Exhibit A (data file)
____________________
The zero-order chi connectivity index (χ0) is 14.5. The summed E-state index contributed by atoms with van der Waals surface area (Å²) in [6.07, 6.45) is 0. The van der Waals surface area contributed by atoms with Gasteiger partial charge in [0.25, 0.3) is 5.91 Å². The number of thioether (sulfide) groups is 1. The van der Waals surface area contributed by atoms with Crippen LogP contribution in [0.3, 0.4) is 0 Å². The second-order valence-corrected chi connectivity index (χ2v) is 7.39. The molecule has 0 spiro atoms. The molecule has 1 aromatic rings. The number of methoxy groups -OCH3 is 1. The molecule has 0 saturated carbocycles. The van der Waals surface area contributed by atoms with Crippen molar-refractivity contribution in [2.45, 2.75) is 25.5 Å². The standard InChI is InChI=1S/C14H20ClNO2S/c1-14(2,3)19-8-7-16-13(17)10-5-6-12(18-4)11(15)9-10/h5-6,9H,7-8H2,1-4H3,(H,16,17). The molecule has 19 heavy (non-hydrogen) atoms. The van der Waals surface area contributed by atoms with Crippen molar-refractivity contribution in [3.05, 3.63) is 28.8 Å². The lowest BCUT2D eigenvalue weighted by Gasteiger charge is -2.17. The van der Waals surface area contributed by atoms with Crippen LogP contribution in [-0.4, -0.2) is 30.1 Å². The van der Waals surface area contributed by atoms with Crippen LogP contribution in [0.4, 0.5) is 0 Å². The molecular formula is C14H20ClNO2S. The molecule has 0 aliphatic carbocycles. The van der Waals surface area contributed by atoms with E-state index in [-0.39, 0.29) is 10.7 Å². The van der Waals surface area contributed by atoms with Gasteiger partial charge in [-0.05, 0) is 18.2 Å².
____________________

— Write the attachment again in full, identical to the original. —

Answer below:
The zero-order chi connectivity index (χ0) is 14.5. The summed E-state index contributed by atoms with van der Waals surface area (Å²) in [6.07, 6.45) is 0. The van der Waals surface area contributed by atoms with Gasteiger partial charge in [0.25, 0.3) is 5.91 Å². The number of thioether (sulfide) groups is 1. The van der Waals surface area contributed by atoms with Crippen LogP contribution in [0.3, 0.4) is 0 Å². The second-order valence-corrected chi connectivity index (χ2v) is 7.39. The molecule has 0 spiro atoms. The molecule has 1 aromatic rings. The number of methoxy groups -OCH3 is 1. The molecule has 0 saturated carbocycles. The van der Waals surface area contributed by atoms with Crippen molar-refractivity contribution in [2.45, 2.75) is 25.5 Å². The standard InChI is InChI=1S/C14H20ClNO2S/c1-14(2,3)19-8-7-16-13(17)10-5-6-12(18-4)11(15)9-10/h5-6,9H,7-8H2,1-4H3,(H,16,17). The molecule has 19 heavy (non-hydrogen) atoms. The van der Waals surface area contributed by atoms with Crippen molar-refractivity contribution in [3.05, 3.63) is 28.8 Å². The lowest BCUT2D eigenvalue weighted by Gasteiger charge is -2.17. The van der Waals surface area contributed by atoms with Crippen LogP contribution in [-0.4, -0.2) is 30.1 Å². The van der Waals surface area contributed by atoms with Crippen LogP contribution in [0.4, 0.5) is 0 Å². The molecular formula is C14H20ClNO2S. The molecule has 0 aliphatic carbocycles. The van der Waals surface area contributed by atoms with E-state index in [-0.39, 0.29) is 10.7 Å². The van der Waals surface area contributed by atoms with Gasteiger partial charge in [-0.05, 0) is 18.2 Å².